“The United Nations recently published a somewhat bleak report on worldwide soil contamination. A major challenge is reclaiming land and protecting human health from toxic exposures,” said Owen Duckworth, North Carolina State University professor of biogeochemistry.
Soil pollution may seem limited to headline-grabbing spills, but many pollutants result from mining, industrial activities, waste disposal, and even naturally occurring deposits. Toxic heavy metals are a silent threat to ecosystems and human health, most often through contaminated drinking water.
Understanding Arsenic Mobility
Duckworth’s lab collaborates with the University of North Carolina’s Superfund Research Program to understand the distribution and effects of naturally occurring arsenic in North Carolina.
His group has worked with many collaborators to identify how geology impacts water contamination. The Slate Belt of the Piedmont region is scattered with these natural deposits that can cause water contamination.
Modeling and experimental work by NC State Extension Specialist Robert Austin, student Hannah Peel, and recent graduate Taylor Alvarado show that Union and Chatham counties have pockets where groundwater has notoriously high concentrations of arsenic.
Duckworth explains that the population affected by these pockets of contamination can add up.
“Approximately 2.4 million North Carolinians rely on well water that may go untested for tasteless toxins like arsenic. We estimate that around 45,000 consume well water that is above EPA limits for arsenic.
Our work in the Superfund study is to research the mechanisms by which arsenic moves in the soil and enters groundwater to identify interventions to protect public health.”
The Superfund Research Program has a significant outreach and education component that works with public health departments, state geologists, engineers, and citizens to communicate findings and shape policy.
Biochar for Arsenic Remediation
A graduate student subproject from Duckworth’s lab recently caught the attention of the National Institutes for Health.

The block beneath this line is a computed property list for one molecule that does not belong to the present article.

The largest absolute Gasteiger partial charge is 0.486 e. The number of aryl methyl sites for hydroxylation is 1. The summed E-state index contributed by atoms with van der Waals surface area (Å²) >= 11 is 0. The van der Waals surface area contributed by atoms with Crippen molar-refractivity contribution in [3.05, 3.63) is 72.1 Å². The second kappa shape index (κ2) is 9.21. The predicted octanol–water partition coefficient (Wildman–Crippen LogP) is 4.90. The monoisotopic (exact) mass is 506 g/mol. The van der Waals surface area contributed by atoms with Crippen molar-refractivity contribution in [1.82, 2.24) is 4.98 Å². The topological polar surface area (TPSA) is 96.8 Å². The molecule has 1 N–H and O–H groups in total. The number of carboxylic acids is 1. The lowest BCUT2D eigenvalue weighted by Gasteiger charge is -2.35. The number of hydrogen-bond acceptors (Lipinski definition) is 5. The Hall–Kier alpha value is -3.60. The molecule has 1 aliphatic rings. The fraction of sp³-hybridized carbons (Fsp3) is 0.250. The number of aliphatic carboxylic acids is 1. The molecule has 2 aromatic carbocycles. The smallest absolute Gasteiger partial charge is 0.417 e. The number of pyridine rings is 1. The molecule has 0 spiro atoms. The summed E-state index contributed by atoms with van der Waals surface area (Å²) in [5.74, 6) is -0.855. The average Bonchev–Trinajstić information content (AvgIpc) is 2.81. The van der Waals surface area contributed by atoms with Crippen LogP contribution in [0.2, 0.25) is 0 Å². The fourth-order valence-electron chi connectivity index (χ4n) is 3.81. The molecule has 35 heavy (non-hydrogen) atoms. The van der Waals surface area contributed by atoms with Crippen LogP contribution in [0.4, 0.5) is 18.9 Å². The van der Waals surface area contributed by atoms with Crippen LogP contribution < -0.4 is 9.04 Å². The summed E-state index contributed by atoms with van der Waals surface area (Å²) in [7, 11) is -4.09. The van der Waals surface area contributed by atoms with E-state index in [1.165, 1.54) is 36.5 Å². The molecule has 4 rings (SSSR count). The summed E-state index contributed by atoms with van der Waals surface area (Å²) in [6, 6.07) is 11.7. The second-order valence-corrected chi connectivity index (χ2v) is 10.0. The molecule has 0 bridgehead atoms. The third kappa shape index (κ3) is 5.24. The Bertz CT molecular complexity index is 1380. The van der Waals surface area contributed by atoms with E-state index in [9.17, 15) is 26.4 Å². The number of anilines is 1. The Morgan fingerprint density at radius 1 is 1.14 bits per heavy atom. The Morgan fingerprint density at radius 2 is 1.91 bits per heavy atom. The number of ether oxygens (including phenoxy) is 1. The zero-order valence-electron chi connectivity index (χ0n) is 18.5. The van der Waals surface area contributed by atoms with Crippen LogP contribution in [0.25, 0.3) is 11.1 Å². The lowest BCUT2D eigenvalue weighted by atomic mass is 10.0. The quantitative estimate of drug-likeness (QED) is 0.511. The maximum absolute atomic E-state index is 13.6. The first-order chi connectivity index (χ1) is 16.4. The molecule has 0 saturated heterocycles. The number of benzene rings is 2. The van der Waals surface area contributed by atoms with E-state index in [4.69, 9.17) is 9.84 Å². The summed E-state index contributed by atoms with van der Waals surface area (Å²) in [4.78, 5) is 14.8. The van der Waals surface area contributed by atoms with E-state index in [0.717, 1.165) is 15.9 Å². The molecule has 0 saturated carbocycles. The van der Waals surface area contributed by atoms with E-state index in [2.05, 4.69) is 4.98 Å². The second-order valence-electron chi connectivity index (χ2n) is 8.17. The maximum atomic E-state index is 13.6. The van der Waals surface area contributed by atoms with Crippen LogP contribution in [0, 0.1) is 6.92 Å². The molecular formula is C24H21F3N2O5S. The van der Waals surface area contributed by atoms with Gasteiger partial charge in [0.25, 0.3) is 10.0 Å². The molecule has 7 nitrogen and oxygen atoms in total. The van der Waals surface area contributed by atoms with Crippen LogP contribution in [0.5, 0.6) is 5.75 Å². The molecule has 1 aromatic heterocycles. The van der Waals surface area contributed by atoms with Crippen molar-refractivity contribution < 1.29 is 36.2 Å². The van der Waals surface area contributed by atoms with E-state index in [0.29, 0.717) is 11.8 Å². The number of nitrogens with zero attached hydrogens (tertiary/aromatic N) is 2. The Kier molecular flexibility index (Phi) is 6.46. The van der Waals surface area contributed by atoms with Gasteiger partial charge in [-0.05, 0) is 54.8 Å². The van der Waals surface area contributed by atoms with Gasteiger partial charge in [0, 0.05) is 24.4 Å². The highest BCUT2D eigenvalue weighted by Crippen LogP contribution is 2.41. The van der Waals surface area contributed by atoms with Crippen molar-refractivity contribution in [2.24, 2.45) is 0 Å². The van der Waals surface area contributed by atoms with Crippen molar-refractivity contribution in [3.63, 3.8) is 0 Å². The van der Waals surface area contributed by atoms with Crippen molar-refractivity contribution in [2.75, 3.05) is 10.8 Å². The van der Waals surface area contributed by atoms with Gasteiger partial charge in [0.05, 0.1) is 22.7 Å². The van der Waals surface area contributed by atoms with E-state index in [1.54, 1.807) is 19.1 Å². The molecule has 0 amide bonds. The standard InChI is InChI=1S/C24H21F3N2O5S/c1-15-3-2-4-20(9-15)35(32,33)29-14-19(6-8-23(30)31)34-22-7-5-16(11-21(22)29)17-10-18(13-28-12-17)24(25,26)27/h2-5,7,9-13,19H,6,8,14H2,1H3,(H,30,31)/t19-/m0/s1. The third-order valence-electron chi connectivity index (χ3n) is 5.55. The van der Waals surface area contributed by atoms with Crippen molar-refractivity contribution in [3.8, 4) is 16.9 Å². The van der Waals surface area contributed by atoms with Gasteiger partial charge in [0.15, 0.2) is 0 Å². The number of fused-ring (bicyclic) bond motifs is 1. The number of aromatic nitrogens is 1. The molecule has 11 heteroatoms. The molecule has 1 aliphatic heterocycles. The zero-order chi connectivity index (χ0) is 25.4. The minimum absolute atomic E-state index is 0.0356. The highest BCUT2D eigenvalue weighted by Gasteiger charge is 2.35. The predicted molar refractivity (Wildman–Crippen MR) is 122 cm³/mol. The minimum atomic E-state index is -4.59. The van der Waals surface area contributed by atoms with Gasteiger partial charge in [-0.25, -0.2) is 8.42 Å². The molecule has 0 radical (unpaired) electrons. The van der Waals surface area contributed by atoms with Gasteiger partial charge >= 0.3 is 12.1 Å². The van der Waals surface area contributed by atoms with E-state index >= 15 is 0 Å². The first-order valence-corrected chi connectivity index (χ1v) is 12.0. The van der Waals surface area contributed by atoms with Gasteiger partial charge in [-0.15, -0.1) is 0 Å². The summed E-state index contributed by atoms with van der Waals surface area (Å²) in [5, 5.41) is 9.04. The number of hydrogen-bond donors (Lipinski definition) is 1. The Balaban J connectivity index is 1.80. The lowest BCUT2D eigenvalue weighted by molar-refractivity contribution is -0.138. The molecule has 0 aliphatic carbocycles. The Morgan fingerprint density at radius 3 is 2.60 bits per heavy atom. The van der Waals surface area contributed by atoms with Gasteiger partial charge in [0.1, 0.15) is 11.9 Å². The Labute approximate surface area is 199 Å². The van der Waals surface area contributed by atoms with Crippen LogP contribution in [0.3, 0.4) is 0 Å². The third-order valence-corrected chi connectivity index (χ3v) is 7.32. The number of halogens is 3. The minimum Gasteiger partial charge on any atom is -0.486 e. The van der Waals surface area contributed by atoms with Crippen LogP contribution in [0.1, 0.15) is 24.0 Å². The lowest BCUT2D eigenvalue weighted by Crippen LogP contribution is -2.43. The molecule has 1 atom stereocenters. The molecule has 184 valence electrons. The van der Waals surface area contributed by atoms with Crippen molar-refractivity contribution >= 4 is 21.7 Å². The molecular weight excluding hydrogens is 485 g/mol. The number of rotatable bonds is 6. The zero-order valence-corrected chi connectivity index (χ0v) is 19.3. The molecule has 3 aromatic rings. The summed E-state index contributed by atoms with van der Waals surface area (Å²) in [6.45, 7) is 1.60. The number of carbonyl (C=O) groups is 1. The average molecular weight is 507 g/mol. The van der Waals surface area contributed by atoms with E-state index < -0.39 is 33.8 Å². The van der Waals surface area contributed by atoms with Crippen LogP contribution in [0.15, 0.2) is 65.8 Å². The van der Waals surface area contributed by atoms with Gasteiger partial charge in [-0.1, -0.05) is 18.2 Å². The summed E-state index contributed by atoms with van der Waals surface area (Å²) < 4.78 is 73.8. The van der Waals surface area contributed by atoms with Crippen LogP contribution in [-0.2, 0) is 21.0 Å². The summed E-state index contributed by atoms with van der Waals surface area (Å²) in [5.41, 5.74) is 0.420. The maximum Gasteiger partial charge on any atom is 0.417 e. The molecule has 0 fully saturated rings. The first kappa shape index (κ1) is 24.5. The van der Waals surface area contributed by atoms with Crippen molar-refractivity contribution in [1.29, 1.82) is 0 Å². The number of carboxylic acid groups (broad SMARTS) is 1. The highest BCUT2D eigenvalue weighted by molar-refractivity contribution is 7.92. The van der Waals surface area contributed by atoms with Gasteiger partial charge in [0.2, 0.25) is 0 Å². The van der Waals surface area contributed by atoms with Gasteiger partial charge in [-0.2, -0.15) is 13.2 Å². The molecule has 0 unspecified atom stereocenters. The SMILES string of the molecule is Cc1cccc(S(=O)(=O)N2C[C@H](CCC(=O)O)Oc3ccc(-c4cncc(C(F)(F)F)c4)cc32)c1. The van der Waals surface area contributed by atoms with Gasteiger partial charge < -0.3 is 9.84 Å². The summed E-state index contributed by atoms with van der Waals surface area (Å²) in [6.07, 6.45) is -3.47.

Mathias Soares worked in Duckworth’s lab for a year, researching the feasibility of locally produced biochar to remediate arsenic-contaminated water in his home country of Brazil. The findings showed that biochar prepared with high temperatures was a particularly effective means of arsenic remediation.
Duckworth stressed that locally tailored remediation strategies are key.
“Biogeochemical interactions are complicated and often have conflicting effects in an entire system. This was a great study showing an effective and economical in-situ remediation strategy for mining pollution in Brazil.”
Since many potentially dangerous soil deposits are naturally occurring, eradicating them is unrealistic. Keeping them from changing form and becoming more mobile is more plausible.
“There’s a growing trend towards stabilization rather than removing with heavy metals. Isolating and keeping known deposits undisturbed while using less invasive interventions like filtration and infrastructure improvements is a better option.”
Duckworth Named Soil Science Fellow
For his work in environmental science, the Soil Science Society of America recently named Duckworth as a Fellow. The awards are presented to Society members to recognize outstanding contributions to soil science through education, service, and research.
Josh Heitman, NC State professor of soil physics and hydrology, nominated Duckworth for the award.
“Owen has an outstanding ability to recognize how his fundamental expertise in soil biogeochemistry can be brought to bear on real-world problems affecting NC citizens,” Heitman said. “This has driven his research program to tackle a broad range of pressing environmental problems that too often fly under the radar.”
“I really enjoy the welcoming nature of the Soil Science Society,” Duckworth said. “The award is nice recognition to be considered a part of this important community.”
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